The high altar of the basilica, St. Peter's Baldachin, was designed by Bernini. Due to the size of the space, it's hard to tell that the altar is actually 10 stories tall. It was very deliberately centered over the spot where Peter is said to have been buried.
One of the basilica's bronze statues is reputed to be St. Peter, feet shiny and worn by centuries of devotion.
3. The Vatican Museums
Pope Julius II was the patron of Michelangelo, Bramante and Raphael as well as of Bernini, the architect responsible for St. Peter's Basilica. Ever since then popes have collected art, and now the Catholic Church actually owns some of the best-known classical sculptures and masterpieces of Renaissance art in the world.
The same Pope Julius needed a place to house all of his treasures and founded the Vatican Museums in the early 16th century. It now ranks as the 5th most visited art museum in the world.
I would go back there anytime. It was amazingly impressive, despite that we only had time to view a tiny fraction of the works on display. I say “on display” because there's only enough room to show a portion of what the Vatican holds. After we left I learned that most rooms aren't open, but some can be viewed. So the next time we go we are going to request a guided tour of the Hidden Vatican Museums, areas of the Museum normally closed to the public.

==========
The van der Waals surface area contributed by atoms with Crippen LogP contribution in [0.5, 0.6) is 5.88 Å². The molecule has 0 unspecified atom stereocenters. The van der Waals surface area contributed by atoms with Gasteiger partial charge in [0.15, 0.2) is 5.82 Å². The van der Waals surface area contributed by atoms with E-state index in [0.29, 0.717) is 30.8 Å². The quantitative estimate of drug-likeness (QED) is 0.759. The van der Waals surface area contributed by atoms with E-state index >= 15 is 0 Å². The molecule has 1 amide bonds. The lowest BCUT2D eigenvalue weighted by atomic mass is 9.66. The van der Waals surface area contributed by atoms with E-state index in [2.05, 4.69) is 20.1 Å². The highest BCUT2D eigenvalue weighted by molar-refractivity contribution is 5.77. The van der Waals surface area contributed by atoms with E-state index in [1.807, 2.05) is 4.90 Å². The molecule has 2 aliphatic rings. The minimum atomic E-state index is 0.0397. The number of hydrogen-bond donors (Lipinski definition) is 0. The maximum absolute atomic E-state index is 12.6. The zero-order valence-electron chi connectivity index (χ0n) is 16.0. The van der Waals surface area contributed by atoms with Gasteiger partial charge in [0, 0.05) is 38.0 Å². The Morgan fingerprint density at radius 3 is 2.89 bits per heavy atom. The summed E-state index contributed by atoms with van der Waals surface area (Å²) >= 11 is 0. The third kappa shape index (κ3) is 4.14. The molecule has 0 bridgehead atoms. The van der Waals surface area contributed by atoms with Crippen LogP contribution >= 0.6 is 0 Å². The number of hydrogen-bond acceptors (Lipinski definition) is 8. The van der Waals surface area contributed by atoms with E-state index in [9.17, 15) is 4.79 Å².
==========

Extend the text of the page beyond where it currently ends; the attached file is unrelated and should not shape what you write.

- Admission: General tickets are €16,00 and include entry to the Sistine Chapel. Guided tours are also available. Either way, get exclusive access and skip the long line by buying your ticket online ahead of time.
Tip: Avoid visiting on the last Sunday of the month if you can. Entry is free, but the museums are so crowded that it's hard to see anything at leisure.
4. See the Sistine Chapel
Don't expect to take your camera into the Sistine Chapel and snap your own photo of the Almighty reaching out to touch Adam's finger. Absolutely no photography or video is permitted in the room.
The reason is not so that they can protect their precious frescoes from flash damage. Nope. Not at all. Nobody has used that technology for decades. People use LEDs these days which, I should mention, are what they use to illuminate the artwork. So don't believe that tripe.
When the Vatican decided to restore Michelangelo's frescoes back in 1980, the price tag was so high that they had to seek outside funding for the project. The highest bidder was Nippon Television Network Corporation of Japan. In return for funding the $4.2 million project they received the exclusive rights to photography and video of the restored art.
Interestingly, Nippon's exclusivity expired three years after the Sistine Chapel's restoration was completed. It seems to me that the current “no photos” rule does little more than encourage purchases from the museum gift shop.
Or am I just being cynical?
- Admission: Included with Vatican Museum ticket.
5. The Scavi
We are so glad we were able to take this tour. It was the highlight of our entire Vatican experience. And that's saying a lot.
Under St. Peter’s Basilica is a first-century necropolis known as the “Scavi” (it means excavation). This is where St. Peter is said to be buried. It is possible to visit this cemetery and even see the bones they say belonged to St. Peter. All you will need is special permission, granted from time to time by the “Fabbrica di San Pietro.”